If you're into the Beatles or you've enjoyed watching cartoons at any point over the past 50 years, chances are you are already a fan of Ron Campbell's work. The Australian animator has worked on memorable cartoons like The Jetsons, Rugrats, Scooby-Doo, The Flintstones, and The Smurfs, in addition to directing the wildy-popular The Beatles Saturday morning cartoon show that aired in the 1960s. After moving to the United States, Campbell was asked to contribute to the Beatles film Yellow Submarine, a job that would define his work as an animator. I caught up with Campbell to find out about his life in the cartoon business and to learn more about his upcoming art show this weekend at Art Village Gallery.
- Ron Campbell
Flyer: What was your first paying gig as a television animator?
Ron Campbell: I got a job at a small animation studio in Sydney, Australia, after college. Television came to Australia in 1956, and I graduated art college in 1958. There was only one animation studio in Sydney, so I knocked on the door and I said, "You have to hire me." They said they didn't have enough work, so I waited about four days and came back and said, "I need to work here, and you have to hire me." I did that about half a dozen times before they finally had enough work and hired me.
I sat at a handmade animation desk, and my job was to work on commercials for bug spray. I had the only real scene in the commercial, and it was of a spray can coming out and spraying a 100-leg centipede. I had to do 100 drawings each, and I remember sitting there as a young man thinking, I would pay them to let me do this, but I better not tell them that.
Did The Beatles television show you directed just lead into your doing the animation for Yellow Submarine?
The Beatles television show became a huge success and enabled me to get job offers in Hollywood, so I moved to America with my wife and first child and started working for Bill Hanna of Hanna-Barbera. I left there after a while and started working on my shows, like Scooby-Doo and George of the Jungle, when I got a call from London asking me to help out on the production and animation of Yellow Submarine. The movie had a huge budget problem, and they were having issues with the animation, so I agreed to help out with about 12 minutes of animation of the submarine and the scenes with the big Blue Meanies. I would draw something up and then send my pencil drawings back to London. The scenes were sent to me, and I would bring them to life with animation. But with The Beatles TV show, I was responsible for directing and hiring people. The work I did for Yellow Submarine accounts for 12 minutes of the film, but it took eight months to complete.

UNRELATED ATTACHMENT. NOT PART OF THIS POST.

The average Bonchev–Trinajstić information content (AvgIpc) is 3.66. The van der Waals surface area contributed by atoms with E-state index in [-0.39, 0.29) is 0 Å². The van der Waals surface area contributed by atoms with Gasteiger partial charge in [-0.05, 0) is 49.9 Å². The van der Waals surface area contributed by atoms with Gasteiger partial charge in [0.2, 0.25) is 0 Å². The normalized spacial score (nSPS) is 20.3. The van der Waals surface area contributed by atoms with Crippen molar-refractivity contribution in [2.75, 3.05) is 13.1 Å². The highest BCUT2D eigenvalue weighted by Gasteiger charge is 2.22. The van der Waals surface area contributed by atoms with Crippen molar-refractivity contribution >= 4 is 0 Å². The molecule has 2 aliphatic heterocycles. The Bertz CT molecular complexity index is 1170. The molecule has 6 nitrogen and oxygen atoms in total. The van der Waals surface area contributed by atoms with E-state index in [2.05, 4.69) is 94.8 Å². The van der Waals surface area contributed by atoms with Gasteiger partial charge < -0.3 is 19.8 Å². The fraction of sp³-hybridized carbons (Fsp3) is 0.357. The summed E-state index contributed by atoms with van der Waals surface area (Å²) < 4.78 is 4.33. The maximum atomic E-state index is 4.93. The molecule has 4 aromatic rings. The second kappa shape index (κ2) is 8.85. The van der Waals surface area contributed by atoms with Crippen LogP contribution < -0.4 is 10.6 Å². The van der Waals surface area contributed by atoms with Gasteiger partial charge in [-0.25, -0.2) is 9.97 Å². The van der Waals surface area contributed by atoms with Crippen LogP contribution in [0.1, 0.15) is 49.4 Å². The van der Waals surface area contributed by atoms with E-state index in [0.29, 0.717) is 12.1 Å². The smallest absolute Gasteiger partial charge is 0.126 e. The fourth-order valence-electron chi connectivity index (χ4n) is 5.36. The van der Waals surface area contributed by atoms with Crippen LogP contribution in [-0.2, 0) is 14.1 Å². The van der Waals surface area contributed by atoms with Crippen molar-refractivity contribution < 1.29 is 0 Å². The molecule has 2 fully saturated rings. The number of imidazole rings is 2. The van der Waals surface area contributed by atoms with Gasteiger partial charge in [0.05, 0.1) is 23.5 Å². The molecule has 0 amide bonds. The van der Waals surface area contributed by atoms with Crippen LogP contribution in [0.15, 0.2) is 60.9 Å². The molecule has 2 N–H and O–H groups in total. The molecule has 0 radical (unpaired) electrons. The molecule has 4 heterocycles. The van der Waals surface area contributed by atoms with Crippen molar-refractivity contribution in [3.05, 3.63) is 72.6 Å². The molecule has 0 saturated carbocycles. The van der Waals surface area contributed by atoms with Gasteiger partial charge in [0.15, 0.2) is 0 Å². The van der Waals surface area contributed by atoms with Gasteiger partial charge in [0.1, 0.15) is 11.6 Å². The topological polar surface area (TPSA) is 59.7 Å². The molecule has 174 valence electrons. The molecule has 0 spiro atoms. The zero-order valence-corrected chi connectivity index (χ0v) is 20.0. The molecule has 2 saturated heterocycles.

With so many cartoon illustration jobs under your belt, which ones were your favorites? Which jobs stick out as unique?
The show that I produced in the '70s called Big Blue Marble is probably the one I'm the most proud of. It was an international show, and we sent it to over 100 countries. It featured a lot of live action, but my studio produced all the animation. We won a Peabody and an Emmy for that show, and you might be able to find some of it on the Internet. I don't see any show as a favorite, though. I love them all. How can you choose between Smurfette and Angelica from Rugrats? I love Scooby-Doo, Fred Flintstone, George Jetson. I love them all.
- Ron Campbell
- Campbell’s work on Yellow Submarine totals 12 minutes of animation.
Now that you are retired, how often are you able to travel for art shows?
I guess I do an art show or two every month, sometimes less and sometimes they jam up together. I obviously need to spend a lot of time at home painting, but one of the pleasures that I get out of doing a show is meeting the audience. When I was working in animation, all the audience to us was a ratings number on the page. Now, people will come up to me and say, "You represented a lot of my childhood." The memories that stay with the audience for the rest of their lives really surprise me. Popular culture is enormously powerful, and that's something I've learned since I retired and started meeting my audience.
Being in the industry for 50 years, what kind of changes did you see?
I didn't really experience any major changes, but I saw them coming. The first computer-generated animation I ever saw was in 1968. Computer technology was used in feature films while I was primarily working on television, but now it's become the only way to make animation. I did my part, I worked in a different era, and the world rotated on its axis, and time went by. Young people are doing everything on a computer now, and I'm the dinosaur holding a pencil. I saw the technology come, but no doubt in 50 years young people will see another major change because that's just how the world works.